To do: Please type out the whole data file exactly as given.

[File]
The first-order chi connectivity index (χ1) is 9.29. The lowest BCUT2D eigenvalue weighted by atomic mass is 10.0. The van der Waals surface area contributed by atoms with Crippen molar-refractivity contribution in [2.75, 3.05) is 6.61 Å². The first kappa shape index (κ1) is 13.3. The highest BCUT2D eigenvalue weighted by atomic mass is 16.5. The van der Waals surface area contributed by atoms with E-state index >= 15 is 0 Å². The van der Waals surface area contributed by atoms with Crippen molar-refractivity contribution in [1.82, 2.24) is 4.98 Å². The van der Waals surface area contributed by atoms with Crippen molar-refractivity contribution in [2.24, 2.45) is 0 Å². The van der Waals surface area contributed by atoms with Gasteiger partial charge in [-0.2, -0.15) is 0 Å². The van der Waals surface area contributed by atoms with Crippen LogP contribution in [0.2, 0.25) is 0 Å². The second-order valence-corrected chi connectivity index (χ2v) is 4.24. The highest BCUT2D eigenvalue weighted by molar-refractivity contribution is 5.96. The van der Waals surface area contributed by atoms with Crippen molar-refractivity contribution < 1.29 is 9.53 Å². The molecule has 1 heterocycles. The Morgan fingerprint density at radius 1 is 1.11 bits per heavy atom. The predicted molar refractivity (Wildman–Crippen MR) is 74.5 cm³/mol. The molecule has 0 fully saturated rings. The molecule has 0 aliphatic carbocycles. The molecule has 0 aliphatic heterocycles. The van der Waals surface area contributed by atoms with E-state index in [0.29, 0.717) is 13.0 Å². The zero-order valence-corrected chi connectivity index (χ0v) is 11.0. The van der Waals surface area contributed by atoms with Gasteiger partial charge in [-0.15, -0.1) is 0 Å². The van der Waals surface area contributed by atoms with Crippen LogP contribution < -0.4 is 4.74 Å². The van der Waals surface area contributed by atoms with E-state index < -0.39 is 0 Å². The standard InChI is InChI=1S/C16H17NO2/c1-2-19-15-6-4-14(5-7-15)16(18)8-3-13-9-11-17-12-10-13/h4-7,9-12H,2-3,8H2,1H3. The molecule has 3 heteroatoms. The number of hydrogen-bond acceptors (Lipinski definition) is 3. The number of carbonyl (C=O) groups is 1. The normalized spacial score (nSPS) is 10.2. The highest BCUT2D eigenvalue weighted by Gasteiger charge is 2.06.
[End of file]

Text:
The first-order chi connectivity index (χ1) is 9.29. The lowest BCUT2D eigenvalue weighted by atomic mass is 10.0. The van der Waals surface area contributed by atoms with Crippen molar-refractivity contribution in [2.75, 3.05) is 6.61 Å². The first kappa shape index (κ1) is 13.3. The highest BCUT2D eigenvalue weighted by atomic mass is 16.5. The van der Waals surface area contributed by atoms with E-state index >= 15 is 0 Å². The van der Waals surface area contributed by atoms with Crippen molar-refractivity contribution in [1.82, 2.24) is 4.98 Å². The van der Waals surface area contributed by atoms with Crippen molar-refractivity contribution in [2.24, 2.45) is 0 Å². The van der Waals surface area contributed by atoms with Gasteiger partial charge in [-0.2, -0.15) is 0 Å². The van der Waals surface area contributed by atoms with Crippen LogP contribution in [0.2, 0.25) is 0 Å². The second-order valence-corrected chi connectivity index (χ2v) is 4.24. The highest BCUT2D eigenvalue weighted by molar-refractivity contribution is 5.96. The van der Waals surface area contributed by atoms with Crippen molar-refractivity contribution < 1.29 is 9.53 Å². The molecule has 1 heterocycles. The Morgan fingerprint density at radius 1 is 1.11 bits per heavy atom. The predicted molar refractivity (Wildman–Crippen MR) is 74.5 cm³/mol. The molecule has 0 fully saturated rings. The molecule has 0 aliphatic carbocycles. The molecule has 0 aliphatic heterocycles. The van der Waals surface area contributed by atoms with E-state index in [0.29, 0.717) is 13.0 Å². The zero-order valence-corrected chi connectivity index (χ0v) is 11.0. The van der Waals surface area contributed by atoms with Gasteiger partial charge in [-0.15, -0.1) is 0 Å². The van der Waals surface area contributed by atoms with Crippen LogP contribution < -0.4 is 4.74 Å². The van der Waals surface area contributed by atoms with E-state index < -0.39 is 0 Å². The standard InChI is InChI=1S/C16H17NO2/c1-2-19-15-6-4-14(5-7-15)16(18)8-3-13-9-11-17-12-10-13/h4-7,9-12H,2-3,8H2,1H3. The molecule has 3 heteroatoms. The number of hydrogen-bond acceptors (Lipinski definition) is 3. The number of carbonyl (C=O) groups is 1. The normalized spacial score (nSPS) is 10.2. The highest BCUT2D eigenvalue weighted by Gasteiger charge is 2.06.